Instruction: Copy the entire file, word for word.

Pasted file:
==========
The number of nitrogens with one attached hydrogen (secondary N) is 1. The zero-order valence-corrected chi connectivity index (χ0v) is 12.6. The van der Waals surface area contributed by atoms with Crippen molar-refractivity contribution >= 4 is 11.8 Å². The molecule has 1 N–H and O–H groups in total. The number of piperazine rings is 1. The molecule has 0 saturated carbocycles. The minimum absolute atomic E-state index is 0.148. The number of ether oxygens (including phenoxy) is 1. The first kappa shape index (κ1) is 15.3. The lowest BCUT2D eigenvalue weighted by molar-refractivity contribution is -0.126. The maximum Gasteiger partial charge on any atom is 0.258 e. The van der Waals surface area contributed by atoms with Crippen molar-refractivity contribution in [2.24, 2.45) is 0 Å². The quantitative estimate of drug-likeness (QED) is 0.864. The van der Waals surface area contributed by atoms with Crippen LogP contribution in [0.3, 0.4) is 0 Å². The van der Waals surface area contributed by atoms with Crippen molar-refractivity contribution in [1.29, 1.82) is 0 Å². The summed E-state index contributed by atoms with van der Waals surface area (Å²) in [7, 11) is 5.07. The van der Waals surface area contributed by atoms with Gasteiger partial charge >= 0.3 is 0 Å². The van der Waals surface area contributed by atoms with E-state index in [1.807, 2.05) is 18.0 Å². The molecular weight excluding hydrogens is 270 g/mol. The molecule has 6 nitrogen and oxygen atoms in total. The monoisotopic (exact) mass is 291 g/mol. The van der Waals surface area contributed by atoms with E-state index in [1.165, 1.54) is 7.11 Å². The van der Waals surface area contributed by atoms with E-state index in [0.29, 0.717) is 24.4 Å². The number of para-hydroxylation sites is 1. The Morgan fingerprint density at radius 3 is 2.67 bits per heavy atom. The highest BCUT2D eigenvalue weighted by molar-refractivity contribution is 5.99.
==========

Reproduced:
The number of nitrogens with one attached hydrogen (secondary N) is 1. The zero-order valence-corrected chi connectivity index (χ0v) is 12.6. The van der Waals surface area contributed by atoms with Crippen molar-refractivity contribution >= 4 is 11.8 Å². The molecule has 1 N–H and O–H groups in total. The number of piperazine rings is 1. The molecule has 0 saturated carbocycles. The minimum absolute atomic E-state index is 0.148. The number of ether oxygens (including phenoxy) is 1. The first kappa shape index (κ1) is 15.3. The lowest BCUT2D eigenvalue weighted by molar-refractivity contribution is -0.126. The maximum Gasteiger partial charge on any atom is 0.258 e. The van der Waals surface area contributed by atoms with Crippen molar-refractivity contribution in [2.24, 2.45) is 0 Å². The quantitative estimate of drug-likeness (QED) is 0.864. The van der Waals surface area contributed by atoms with Crippen LogP contribution in [0.3, 0.4) is 0 Å². The van der Waals surface area contributed by atoms with Crippen molar-refractivity contribution in [1.29, 1.82) is 0 Å². The summed E-state index contributed by atoms with van der Waals surface area (Å²) in [7, 11) is 5.07. The van der Waals surface area contributed by atoms with Gasteiger partial charge >= 0.3 is 0 Å². The van der Waals surface area contributed by atoms with E-state index in [1.807, 2.05) is 18.0 Å². The molecular weight excluding hydrogens is 270 g/mol. The molecule has 6 nitrogen and oxygen atoms in total. The monoisotopic (exact) mass is 291 g/mol. The van der Waals surface area contributed by atoms with E-state index in [1.165, 1.54) is 7.11 Å². The van der Waals surface area contributed by atoms with E-state index in [0.29, 0.717) is 24.4 Å². The number of para-hydroxylation sites is 1. The Morgan fingerprint density at radius 3 is 2.67 bits per heavy atom. The highest BCUT2D eigenvalue weighted by molar-refractivity contribution is 5.99.